Pattern and Determinants of Occupational Mobility of Adult Ghanaian In-Migrants in the Central Region
Liem T. Nguyen, National University of Singapore
Despite the increasing migration and the fact that economic and job opportunities are the most important factors motivating migration, little is known about the occupational mobility of in-migrants in developing countries. This paper focuses on patterns and determinants of occupational mobility for in-migrants in the Central Region of Ghana. Discrete-time event-history models were used. The findings showed that the well known U-shaped curve pattern of occupational mobility of immigrants found in developed countries was also found in Ghana. Education was the most important determinant of occupational mobility. Interestingly, education stimulates not only upward but also downward mobility. Besides, being married substantially decreases the likelihood of experiencing upward mobility. Although women are more likely to experience occupational mobility than men, the relationship is not statistically significant. Lastly, the findings suggested that urban areas provide more upward occupational opportunities than rural areas. Shortcomings of the paper and recommendations are also discussed.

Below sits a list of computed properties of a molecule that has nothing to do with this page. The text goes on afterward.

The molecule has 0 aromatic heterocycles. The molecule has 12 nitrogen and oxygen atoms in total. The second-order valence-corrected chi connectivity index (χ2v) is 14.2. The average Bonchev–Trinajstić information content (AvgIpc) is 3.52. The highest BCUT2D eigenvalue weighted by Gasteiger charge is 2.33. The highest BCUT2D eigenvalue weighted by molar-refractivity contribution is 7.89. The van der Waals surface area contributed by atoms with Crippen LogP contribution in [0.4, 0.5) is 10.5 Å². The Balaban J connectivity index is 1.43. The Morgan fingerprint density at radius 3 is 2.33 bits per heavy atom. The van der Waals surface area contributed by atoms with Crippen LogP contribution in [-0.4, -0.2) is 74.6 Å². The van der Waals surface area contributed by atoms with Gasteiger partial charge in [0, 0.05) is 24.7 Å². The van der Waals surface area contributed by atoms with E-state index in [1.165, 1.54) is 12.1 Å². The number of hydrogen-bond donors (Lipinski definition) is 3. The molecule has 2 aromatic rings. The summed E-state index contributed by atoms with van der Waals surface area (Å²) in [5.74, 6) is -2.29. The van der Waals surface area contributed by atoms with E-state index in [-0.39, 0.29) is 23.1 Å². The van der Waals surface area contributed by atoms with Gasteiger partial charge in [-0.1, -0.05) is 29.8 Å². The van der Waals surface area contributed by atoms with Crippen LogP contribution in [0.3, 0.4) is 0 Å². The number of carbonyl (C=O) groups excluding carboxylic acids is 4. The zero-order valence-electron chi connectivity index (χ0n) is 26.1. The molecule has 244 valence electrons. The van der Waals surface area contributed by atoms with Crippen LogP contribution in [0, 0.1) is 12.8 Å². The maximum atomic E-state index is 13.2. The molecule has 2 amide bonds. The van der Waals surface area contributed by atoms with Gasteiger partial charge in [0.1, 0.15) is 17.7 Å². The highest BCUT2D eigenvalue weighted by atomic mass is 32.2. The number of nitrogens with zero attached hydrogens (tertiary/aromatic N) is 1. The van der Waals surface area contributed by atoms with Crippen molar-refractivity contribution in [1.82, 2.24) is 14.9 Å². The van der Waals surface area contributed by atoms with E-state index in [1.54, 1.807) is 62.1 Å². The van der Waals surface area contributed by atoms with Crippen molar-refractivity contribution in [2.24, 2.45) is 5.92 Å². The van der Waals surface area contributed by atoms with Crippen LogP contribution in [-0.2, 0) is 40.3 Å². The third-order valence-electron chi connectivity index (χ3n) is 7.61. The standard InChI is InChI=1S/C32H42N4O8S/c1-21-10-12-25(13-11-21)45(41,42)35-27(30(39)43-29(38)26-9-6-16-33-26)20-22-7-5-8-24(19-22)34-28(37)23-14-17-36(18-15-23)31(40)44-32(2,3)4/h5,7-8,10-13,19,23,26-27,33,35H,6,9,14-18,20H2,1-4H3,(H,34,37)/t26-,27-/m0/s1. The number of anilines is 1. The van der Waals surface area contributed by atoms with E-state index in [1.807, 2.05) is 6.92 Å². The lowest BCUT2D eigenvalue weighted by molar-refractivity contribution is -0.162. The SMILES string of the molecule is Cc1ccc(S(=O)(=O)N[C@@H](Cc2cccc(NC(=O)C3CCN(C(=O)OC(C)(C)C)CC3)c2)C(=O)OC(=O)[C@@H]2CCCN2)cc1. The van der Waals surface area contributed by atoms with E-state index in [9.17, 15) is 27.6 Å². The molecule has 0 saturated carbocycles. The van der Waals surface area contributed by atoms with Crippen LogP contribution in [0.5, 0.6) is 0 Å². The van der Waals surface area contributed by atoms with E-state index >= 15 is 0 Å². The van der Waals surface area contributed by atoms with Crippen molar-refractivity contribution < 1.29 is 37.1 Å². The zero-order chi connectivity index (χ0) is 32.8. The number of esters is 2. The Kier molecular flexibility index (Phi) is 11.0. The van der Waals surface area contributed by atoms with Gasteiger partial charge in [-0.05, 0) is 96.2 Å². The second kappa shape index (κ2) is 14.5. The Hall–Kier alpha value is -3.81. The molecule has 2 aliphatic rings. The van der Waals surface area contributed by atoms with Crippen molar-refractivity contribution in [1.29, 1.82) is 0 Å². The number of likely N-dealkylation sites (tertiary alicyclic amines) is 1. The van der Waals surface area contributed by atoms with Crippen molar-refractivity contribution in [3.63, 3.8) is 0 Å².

Presented in Session 64: Migration in Developing Countries